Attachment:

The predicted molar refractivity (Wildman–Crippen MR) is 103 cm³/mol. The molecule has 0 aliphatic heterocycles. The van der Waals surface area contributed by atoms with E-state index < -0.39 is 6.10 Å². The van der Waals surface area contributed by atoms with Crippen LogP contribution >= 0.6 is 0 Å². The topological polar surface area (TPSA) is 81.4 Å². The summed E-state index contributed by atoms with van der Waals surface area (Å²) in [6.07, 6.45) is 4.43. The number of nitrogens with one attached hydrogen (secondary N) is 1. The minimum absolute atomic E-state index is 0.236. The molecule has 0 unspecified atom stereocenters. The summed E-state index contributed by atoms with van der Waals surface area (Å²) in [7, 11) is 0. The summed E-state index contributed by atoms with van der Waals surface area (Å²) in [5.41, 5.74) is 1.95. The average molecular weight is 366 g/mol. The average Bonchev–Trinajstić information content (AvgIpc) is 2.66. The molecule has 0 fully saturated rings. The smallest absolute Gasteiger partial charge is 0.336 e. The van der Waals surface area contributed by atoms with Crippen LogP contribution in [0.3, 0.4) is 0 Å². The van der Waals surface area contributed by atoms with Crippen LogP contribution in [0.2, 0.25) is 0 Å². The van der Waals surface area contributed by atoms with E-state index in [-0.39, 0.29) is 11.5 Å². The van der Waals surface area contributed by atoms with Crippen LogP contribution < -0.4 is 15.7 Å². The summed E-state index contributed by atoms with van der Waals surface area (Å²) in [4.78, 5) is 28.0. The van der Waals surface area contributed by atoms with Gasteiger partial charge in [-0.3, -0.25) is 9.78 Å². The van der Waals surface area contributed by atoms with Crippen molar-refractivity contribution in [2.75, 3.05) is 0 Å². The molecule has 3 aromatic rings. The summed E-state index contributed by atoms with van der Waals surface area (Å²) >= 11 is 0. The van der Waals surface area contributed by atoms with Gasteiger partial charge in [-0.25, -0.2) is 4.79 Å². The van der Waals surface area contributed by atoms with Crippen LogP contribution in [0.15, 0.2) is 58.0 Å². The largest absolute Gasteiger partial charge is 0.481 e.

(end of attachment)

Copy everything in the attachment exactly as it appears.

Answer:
The predicted molar refractivity (Wildman–Crippen MR) is 103 cm³/mol. The molecule has 0 aliphatic heterocycles. The van der Waals surface area contributed by atoms with E-state index < -0.39 is 6.10 Å². The van der Waals surface area contributed by atoms with Crippen LogP contribution >= 0.6 is 0 Å². The topological polar surface area (TPSA) is 81.4 Å². The summed E-state index contributed by atoms with van der Waals surface area (Å²) in [6.07, 6.45) is 4.43. The number of nitrogens with one attached hydrogen (secondary N) is 1. The minimum absolute atomic E-state index is 0.236. The molecule has 0 unspecified atom stereocenters. The summed E-state index contributed by atoms with van der Waals surface area (Å²) in [7, 11) is 0. The summed E-state index contributed by atoms with van der Waals surface area (Å²) in [5.41, 5.74) is 1.95. The average molecular weight is 366 g/mol. The average Bonchev–Trinajstić information content (AvgIpc) is 2.66. The molecule has 0 fully saturated rings. The smallest absolute Gasteiger partial charge is 0.336 e. The van der Waals surface area contributed by atoms with Crippen LogP contribution in [0.3, 0.4) is 0 Å². The van der Waals surface area contributed by atoms with Crippen LogP contribution in [0.2, 0.25) is 0 Å². The van der Waals surface area contributed by atoms with E-state index in [-0.39, 0.29) is 11.5 Å². The van der Waals surface area contributed by atoms with Crippen LogP contribution < -0.4 is 15.7 Å². The summed E-state index contributed by atoms with van der Waals surface area (Å²) in [4.78, 5) is 28.0. The van der Waals surface area contributed by atoms with Gasteiger partial charge in [-0.3, -0.25) is 9.78 Å². The van der Waals surface area contributed by atoms with Crippen molar-refractivity contribution in [2.75, 3.05) is 0 Å². The molecule has 3 aromatic rings. The summed E-state index contributed by atoms with van der Waals surface area (Å²) >= 11 is 0. The van der Waals surface area contributed by atoms with Gasteiger partial charge in [-0.25, -0.2) is 4.79 Å². The van der Waals surface area contributed by atoms with Crippen LogP contribution in [0.15, 0.2) is 58.0 Å². The largest absolute Gasteiger partial charge is 0.481 e.